Adults with asthma struggle to breathe when they are exposed to dust and allergens. They can exhale without too much difficulty, but their inflamed lungs with narrowed airways make it hard to inhale enough oxygen, and the mucus in their airways leads to coughing.
When horses have the same symptoms, the condition is called “heaves.” In Ontario, where most horses are stabled indoors much of the time, it’s very common. “Any barn owner with 10 or more horses will know about heaves,” says Dorothee Bienzle, a pathobiology professor at the Ontario Veterinary College.
It’s unknown why some horses develop the condition and others don’t. A susceptible horse will become sick if it is kept in a stall with dusty air, or if it is fed hay that is dusty or mouldy, while other horses that are similar in age and condition remain healthy.
Bienzle’s research aims to discover the underlying genetic factors that lead to these different responses.
She and her colleagues are studying two groups of horses: one that has heaves and one that doesn’t. All the horses will be tested to determine how effectively their lungs are working.
The lungs, whether horse or human, have several different types of cells, says Bienzle. Some have cilia, which move dust particles out of the lungs when they are inhaled. Other cells create surfactants that help coat the inside of the lungs and prevent damage. When a horse has heaves, cells are injured and some die. New cells grow to replace them but they lack the ability to transform into the various types of specialized cells present in a normal healthy lung. That means the horse’s lungs are more vulnerable to future damage.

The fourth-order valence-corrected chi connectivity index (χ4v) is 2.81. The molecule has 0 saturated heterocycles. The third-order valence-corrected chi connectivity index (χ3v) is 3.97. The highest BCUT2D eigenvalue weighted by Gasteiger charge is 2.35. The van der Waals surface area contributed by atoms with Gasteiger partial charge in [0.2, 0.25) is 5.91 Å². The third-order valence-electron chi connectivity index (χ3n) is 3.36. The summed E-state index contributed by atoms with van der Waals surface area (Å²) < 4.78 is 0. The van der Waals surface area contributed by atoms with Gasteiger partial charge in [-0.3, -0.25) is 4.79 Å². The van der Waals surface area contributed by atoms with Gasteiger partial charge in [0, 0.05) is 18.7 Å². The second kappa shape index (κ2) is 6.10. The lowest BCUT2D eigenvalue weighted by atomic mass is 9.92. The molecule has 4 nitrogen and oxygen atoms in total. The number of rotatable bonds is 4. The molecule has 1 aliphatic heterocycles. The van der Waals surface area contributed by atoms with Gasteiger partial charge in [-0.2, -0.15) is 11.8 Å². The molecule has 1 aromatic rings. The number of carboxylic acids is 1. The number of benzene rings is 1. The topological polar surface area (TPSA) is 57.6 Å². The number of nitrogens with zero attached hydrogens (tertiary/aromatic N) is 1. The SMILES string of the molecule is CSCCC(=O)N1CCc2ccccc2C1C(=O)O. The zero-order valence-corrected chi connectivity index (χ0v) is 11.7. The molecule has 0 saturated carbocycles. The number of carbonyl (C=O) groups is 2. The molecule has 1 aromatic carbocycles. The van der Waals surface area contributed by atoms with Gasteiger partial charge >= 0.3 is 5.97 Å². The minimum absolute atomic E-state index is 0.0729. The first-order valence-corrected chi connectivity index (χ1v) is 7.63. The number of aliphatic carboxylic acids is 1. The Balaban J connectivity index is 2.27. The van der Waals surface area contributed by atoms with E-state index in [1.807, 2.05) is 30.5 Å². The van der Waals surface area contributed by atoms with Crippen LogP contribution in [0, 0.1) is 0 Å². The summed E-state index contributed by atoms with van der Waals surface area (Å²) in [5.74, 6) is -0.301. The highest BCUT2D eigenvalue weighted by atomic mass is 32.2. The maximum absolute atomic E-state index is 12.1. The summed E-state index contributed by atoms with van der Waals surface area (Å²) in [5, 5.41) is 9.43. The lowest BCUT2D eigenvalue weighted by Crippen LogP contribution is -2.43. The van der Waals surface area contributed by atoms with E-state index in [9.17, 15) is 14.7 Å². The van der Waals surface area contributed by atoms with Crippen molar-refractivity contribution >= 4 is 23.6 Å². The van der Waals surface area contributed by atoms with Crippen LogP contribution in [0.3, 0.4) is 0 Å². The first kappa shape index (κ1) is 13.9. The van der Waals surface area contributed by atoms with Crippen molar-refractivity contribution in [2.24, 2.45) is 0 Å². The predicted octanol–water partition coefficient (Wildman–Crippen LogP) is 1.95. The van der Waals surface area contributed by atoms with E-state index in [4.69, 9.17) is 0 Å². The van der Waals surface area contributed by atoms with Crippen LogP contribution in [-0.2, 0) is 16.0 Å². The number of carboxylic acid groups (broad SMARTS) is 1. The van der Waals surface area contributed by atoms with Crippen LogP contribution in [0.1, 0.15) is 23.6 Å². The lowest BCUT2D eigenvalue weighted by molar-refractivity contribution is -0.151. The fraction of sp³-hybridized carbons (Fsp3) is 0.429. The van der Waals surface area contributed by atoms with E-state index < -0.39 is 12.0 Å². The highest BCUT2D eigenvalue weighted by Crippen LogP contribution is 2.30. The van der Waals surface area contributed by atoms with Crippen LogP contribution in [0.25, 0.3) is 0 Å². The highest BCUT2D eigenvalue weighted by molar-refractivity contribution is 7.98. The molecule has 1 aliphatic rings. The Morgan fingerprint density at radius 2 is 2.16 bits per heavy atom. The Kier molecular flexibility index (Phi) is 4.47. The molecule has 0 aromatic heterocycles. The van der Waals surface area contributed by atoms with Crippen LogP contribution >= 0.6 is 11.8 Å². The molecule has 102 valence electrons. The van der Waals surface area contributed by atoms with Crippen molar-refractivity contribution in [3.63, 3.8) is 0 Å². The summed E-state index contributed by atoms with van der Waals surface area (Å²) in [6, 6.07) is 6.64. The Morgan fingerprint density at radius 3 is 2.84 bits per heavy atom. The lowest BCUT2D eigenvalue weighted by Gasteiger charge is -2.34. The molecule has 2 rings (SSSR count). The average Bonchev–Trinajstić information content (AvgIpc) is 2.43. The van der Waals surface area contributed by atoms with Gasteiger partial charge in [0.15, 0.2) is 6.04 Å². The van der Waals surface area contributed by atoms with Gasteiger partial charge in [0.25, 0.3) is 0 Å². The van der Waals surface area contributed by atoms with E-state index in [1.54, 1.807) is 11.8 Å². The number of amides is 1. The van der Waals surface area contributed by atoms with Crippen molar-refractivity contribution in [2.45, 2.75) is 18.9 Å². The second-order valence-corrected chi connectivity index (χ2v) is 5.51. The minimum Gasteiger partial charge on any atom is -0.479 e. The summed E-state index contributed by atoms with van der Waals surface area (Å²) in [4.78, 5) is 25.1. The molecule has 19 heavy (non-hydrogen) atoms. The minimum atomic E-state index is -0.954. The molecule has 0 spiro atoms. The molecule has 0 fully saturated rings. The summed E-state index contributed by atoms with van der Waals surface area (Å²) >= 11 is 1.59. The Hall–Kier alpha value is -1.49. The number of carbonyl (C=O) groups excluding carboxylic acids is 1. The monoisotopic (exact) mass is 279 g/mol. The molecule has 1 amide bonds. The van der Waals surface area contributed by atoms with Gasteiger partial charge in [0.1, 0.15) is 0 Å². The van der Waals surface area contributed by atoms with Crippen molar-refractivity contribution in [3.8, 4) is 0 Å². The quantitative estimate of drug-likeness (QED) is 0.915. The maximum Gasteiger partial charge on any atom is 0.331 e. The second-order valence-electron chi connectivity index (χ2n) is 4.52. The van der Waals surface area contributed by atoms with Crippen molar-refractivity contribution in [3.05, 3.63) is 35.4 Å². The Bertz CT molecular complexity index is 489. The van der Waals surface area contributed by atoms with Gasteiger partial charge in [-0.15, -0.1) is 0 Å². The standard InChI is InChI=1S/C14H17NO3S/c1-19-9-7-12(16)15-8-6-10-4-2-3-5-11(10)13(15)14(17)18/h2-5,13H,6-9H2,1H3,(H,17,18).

Bienzle is performing RNA sequencing of the genes in the cells to learn which genes regulate the cell responses. Mutations in genes can affect the proteins that are produced, which in turn affect cell behaviour. Bienzle’s work will not just analyze the genes but use the collected data to determine how the proteins are expressed in relation to the genetic variations.
Not only will this information help veterinarians better understand heaves in horses, it will also contribute to a better understanding of asthma in humans.
Bienzle says the focus for horse owners should be prevention. “This disease is almost 100 per cent preventable,” she says. “Let your horse breathe fresh air and don’t feed dusty or mouldy hay.”
She says the same applies to human asthma cases, although the environment tends to be more complex. Children of smokers or those living in damp basement apartments, for example, are much more likely to develop asthma than those who grow up in environments with good quality air.
“Air quality is so important for both people and animals,” says Bienzle.